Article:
For the complete article go to CNBC's website

Staying Eco-Chic this Winter


Warm Yourself, Not the Planet

How to keep warm, while staying green


Come winter season, many people start shopping for clothes that will keep them toasty warm. To avoid that winter chill this holiday season, spend your dollars on affordable, sustainable clothing while saving energy. Follow these tips to learn how to be a greenie, even under the snowfall.


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When shopping, consider these guidelines:


Sweaters



  • sweaterWool and heavy cotton sweaters are best for insulating your body against the cold weather. If you prefer a fleece sweater look for those that are made out of recycled fibers, like Patagonia’s recycled polyester clothes.

  • When washing your sweaters, remember to use eco-friendly detergent and to let them air dry when a bit moist. Shrunken sweaters are never in style.


Pants



  • Keeping your extremities warm and snuggly is a must, especially in the snow. If you live in a very windy and wet region, invest in water resistant pants. Keeping dry will limit the amount of clothes changes you have to make and this will ultimately decrease the amount of energy you will use on washing your clothes.

  • Pants made out of recycled or organic fibers are always easier on the environment because they require little energy and no pesticides to produce.


Undergarments



  • Ask any winter athlete and they will tell you, the proper foundation to any winter outfit is adequate undergarments. If you are planning to spend a great deal of time outdoors, make sure you are wearing thermal leggings. Leggings come in all types of fabrics and lengths.

  • When shopping, buy those made out of organic fabric and avoid purchasing those that are loose fitting. Loose leggings will allow the cold air to travel between the fabric and your legs.

  • If you can’t find leggings, think long-johns.


Coats/Jackets



  • Before you buy a new coat, try reinventing any coats you may already own. Replace the buttons, change out one trench coat belt for another, or even swap coats with a friend or family member.

  • When you finally decide there is no hope for that old coat and truly need a new one; shop green. Look for coats made of natural fibers like organic cotton and linen, bamboo fabric, or hemp.


Boots



  • If a way to stay dry and remember your childhood is appealing, try a pair of rubber boots. Unless you’re running in them for extended periods, they should last a long time and can be recycled when worn out.


Scarves



  • Scarves come in a wide variety of styles and eco-friendly materials. Choose scarves that are made from materials such as hemp, linen, organic cotton or wool.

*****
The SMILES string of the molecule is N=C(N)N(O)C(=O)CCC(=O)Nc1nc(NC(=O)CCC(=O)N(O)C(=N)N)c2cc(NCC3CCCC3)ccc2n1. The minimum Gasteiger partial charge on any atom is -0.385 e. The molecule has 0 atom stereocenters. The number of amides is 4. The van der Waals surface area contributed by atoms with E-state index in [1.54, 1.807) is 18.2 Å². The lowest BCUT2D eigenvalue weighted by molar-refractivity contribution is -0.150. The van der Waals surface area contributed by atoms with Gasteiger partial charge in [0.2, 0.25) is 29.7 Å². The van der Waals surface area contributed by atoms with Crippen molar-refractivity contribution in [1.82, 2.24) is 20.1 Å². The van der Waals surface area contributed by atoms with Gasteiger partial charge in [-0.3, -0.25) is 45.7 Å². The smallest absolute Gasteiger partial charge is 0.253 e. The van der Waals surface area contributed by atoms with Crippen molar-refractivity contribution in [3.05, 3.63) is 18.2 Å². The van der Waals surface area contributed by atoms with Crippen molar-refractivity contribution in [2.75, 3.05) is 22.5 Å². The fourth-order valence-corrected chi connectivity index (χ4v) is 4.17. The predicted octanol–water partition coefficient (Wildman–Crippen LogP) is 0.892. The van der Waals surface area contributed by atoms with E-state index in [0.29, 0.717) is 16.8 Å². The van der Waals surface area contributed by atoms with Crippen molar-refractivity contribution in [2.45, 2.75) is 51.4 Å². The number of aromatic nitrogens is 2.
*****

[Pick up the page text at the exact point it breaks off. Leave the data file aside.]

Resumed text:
Gloves



  • Protecting your hands from the cold is very important as your hands release heat very quickly. When choosing gloves, pick those that are made from organic materials.


Hats



  • Your head is the major heat-releaser of your body, so wear a hat that covers your whole head, including your ears, during chilly temperatures.



coatTop tips:


Layer. One of the best ways to stay warm in winter is to layer. The layer closest to your skin should be made out of materials that soak up moisture to prevent sweat from cooling down your body. The next layer of clothes should be made out of materials that insulate, such as organic cotton or wool. The outside layer of clothing should be waterproof. Depending on the temperature, you can wear as many or as few layers as necessary.


Do it yourself. Who says clothes need to be bought? Gloves, hats, scarves, and even sweaters can be fun, relaxing DIY projects. You can find knitting tutorials online. Just make sure to choose organic yarn made from natural fibers.


Thrift stores. Besides choosing eco-friendly clothing this winter, you can also decrease your carbon footprint by buying clothing at thrift stores. Choosing to shop at thrift store eliminates the energy needed to manufacture and ship new clothes. Not only is recycled clothing helpful to the environment, it is beneficial to your wallet.


Online shopping. Shopping online can be eco-friendly and convenient. When shopping for clothes online, skip the big retailers; buy second-hand clothing direct from sellers instead. Forums and marketplaces, like eBay, are filled with people selling their old clothing. Just make sure the seller does not have negative reviews.


Avoid fur. The manufacturing process of fur is a very extensive one. The production of fur entails agriculture, pesticides, possibly environmentally unstable hunting and chemical processes.




    Other Considerations/Common Mistakes



    • Check the labels and make sure your coat is in fact green and not an explosion of man-made fabrics.

    • Avoid buying a new coat at all costs- trade with friends and family, buy used or even trade it in for a used coat and resist that shopping urge at least until next winter.

    • After you have made your smart purchase, consider donating your old coat. If you don’t need it anymore, someone else may.


    ____________________________________________________________


    Benefits…



    • …to your health


    Staying warm this winter in sustainable clothing will keep you healthy as you will be less susceptible to catching a cold.



    • …to your wallet


    Buying recycled clothing or making your own accessories this winter will save you more money than if you buy new clothing.



    • to the Earth


    Choosing organic clothing free from pesticides decreases the amount of these harmful chemicals released in the environment. Also, your carbon footprint will decrease if you buy recycled clothing.




    Learn More


    Tall Tales of Recycling


    O Christmas Tree, O Christmas Tree…